Mickleden valley trail, Lake District

Walking trail

After leaving the Old Dungeon Ghyll, the only sign of habitation you'll encounter is Stool End Farm which you'll see off to the left at the junction of Oxendale and Mickleden valleys.

Discover the uninhabited valley of Mickleden

The vast majority of the walk passes through an area that has a real sense of wilderness about it. The trail runs west along Mickleden on a well-defined, level path below Pike O’ Stickle on the right and The Band on the left. Glacial moraines come into view as you approach the head of the valley where the path splits at the bottom of two ancient mountain passes, Rossett Gill and Stake Pass. This is the turnaround point for the walk.

Mickleden, Lake District


Map route for Mickleden trail


Old Dungeon Ghyll National Trust car park, grid ref: NY286061


Leave the car park and walk behind the Old Dungeon Ghyll Hotel, through a gate and on to the stony track. You'll follow this path all the way along the valley.

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Old Dungeon Ghyll Hotel


The crags up on your right-hand side are very popular with climbers. It's not always easy to spot climbers at this distance, but keep your eyes open for glimpses of their coloured outfits against the grey rockface.


A little further along the path, the slopes below White Crag have been planted with juniper trees. Juniper is historically important to Cumbria - the wood was used for charcoal burning and the berries in the making of gin. The surrounding crags provide nesting for the peregrine falcon and the lower rock streamed valley is home to the migrating Wheatear.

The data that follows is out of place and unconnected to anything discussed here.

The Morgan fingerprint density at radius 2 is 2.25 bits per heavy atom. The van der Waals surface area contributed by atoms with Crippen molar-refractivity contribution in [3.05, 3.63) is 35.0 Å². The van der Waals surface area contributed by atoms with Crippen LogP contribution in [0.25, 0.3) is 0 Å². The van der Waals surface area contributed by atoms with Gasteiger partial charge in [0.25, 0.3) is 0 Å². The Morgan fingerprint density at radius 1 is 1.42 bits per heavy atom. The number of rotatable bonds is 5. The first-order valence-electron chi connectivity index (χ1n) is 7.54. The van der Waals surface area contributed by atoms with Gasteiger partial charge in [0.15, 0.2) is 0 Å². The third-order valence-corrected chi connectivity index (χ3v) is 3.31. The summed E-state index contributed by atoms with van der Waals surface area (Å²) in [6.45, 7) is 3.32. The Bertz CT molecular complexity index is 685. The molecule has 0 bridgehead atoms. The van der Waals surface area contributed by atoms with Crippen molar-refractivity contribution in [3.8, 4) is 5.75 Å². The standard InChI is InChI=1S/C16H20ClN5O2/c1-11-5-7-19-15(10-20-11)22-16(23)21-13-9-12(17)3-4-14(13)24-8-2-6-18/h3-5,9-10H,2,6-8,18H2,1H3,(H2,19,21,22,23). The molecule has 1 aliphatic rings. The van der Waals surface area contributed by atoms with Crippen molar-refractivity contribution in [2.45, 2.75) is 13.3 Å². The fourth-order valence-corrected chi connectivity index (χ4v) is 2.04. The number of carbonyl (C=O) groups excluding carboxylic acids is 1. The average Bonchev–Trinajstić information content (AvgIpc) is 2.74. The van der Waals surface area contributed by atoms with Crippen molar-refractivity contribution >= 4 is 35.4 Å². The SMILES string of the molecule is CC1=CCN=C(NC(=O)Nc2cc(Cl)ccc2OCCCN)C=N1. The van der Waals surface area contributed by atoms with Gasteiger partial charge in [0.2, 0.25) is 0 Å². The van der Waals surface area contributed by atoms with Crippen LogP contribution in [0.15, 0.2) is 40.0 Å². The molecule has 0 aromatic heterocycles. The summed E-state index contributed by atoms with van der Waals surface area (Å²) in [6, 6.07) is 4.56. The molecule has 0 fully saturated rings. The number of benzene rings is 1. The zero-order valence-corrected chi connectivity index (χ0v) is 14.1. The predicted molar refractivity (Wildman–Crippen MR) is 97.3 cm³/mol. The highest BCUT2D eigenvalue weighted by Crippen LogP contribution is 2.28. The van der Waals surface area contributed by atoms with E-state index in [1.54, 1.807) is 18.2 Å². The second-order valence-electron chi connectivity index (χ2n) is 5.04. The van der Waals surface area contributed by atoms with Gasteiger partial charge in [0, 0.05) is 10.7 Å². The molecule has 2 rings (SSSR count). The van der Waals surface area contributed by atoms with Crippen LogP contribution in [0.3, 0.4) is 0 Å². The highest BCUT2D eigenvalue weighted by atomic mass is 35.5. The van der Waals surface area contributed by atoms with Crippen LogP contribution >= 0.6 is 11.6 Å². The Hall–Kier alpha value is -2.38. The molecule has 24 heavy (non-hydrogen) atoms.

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Juniper trees


As the valley opens up, you get a sense that this place has always been an uninhabited wilderness, but you would be mistaken. Neolithic stone axe making existed here as long as ago as 3000 BC. The earliest permanent settlers were probably Norse (by way of Ireland) after the tenth century. Norse influence in the valley can be seen in place names such as Thrang, Rossett and Oxendale. The word ‘Mickleden’ comes from the old Norse for great (mickle), added to the old English for valley (den).

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Pike O' Stickle


As you near the head of the valley look out for the strange lumps and bumps on the valley floor. These are glacial moraines.

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Glacial moraines


Continue on the path past the glacial moraines until you reach the wooden bridge across the stream near to the walled sheep pen. This is the turnaround point for the walk. Take time to rest and enjoy the views before heading back along the same route to your start point at the Old Dungeon Ghyll.

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Sheep pen


Old Dungeon Ghyll National Trust car park, grid ref: NY286061

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Mickleden valley trail, Lake District


An easy to follow, flat route along the valley bottom. The track is stony in places, particularly the first section, so sturdy footwear is required.

Mickleden valley trail, Lake District

Contact us

Mickleden valley trail, Lake District

How to get here

Old Dungeon Ghyll National Trust car park, Ambleside, LA22 9JY
By road

Take the A593 from Ambleside to Skelwith Bridge, then turn right along the B5343 heading for Great Langdale. After around 4 miles (6.5km) on the B5343 you'll pass the New Dungeon Ghyll Hotel and the Sticklebarn tavern on your right.

Drive on for approximately 1 more mile (1.6km) where you'll see the Old Dungeon Ghyll Hotel again on your right-hand side. The National Trust car park is adjacent to the hotel car park.

Mickleden valley trail, Lake District

Facilities and access

  • Refreshments at Old Dungeon Ghyll Hotel
  • Public toilets at Stickle Ghyll car park